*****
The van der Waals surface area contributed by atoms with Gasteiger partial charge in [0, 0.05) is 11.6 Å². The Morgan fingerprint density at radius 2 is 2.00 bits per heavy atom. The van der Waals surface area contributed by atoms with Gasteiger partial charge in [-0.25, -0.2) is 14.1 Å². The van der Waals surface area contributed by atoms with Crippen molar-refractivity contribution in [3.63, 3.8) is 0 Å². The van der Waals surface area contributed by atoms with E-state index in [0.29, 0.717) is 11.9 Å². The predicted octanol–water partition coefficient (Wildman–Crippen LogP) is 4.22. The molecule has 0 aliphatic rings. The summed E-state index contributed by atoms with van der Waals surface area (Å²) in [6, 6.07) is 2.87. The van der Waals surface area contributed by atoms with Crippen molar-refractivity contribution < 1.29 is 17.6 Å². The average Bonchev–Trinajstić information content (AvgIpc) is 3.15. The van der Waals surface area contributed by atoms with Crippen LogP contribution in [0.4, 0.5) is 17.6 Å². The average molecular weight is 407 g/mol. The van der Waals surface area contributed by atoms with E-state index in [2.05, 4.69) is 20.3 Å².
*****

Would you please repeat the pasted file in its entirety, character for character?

The van der Waals surface area contributed by atoms with Gasteiger partial charge in [0, 0.05) is 11.6 Å². The Morgan fingerprint density at radius 2 is 2.00 bits per heavy atom. The van der Waals surface area contributed by atoms with Gasteiger partial charge in [-0.25, -0.2) is 14.1 Å². The van der Waals surface area contributed by atoms with Crippen molar-refractivity contribution in [3.63, 3.8) is 0 Å². The van der Waals surface area contributed by atoms with E-state index in [0.29, 0.717) is 11.9 Å². The predicted octanol–water partition coefficient (Wildman–Crippen LogP) is 4.22. The molecule has 0 aliphatic rings. The summed E-state index contributed by atoms with van der Waals surface area (Å²) in [6, 6.07) is 2.87. The van der Waals surface area contributed by atoms with Crippen molar-refractivity contribution < 1.29 is 17.6 Å². The average Bonchev–Trinajstić information content (AvgIpc) is 3.15. The van der Waals surface area contributed by atoms with Crippen LogP contribution in [0.4, 0.5) is 17.6 Å². The average molecular weight is 407 g/mol. The van der Waals surface area contributed by atoms with E-state index in [2.05, 4.69) is 20.3 Å².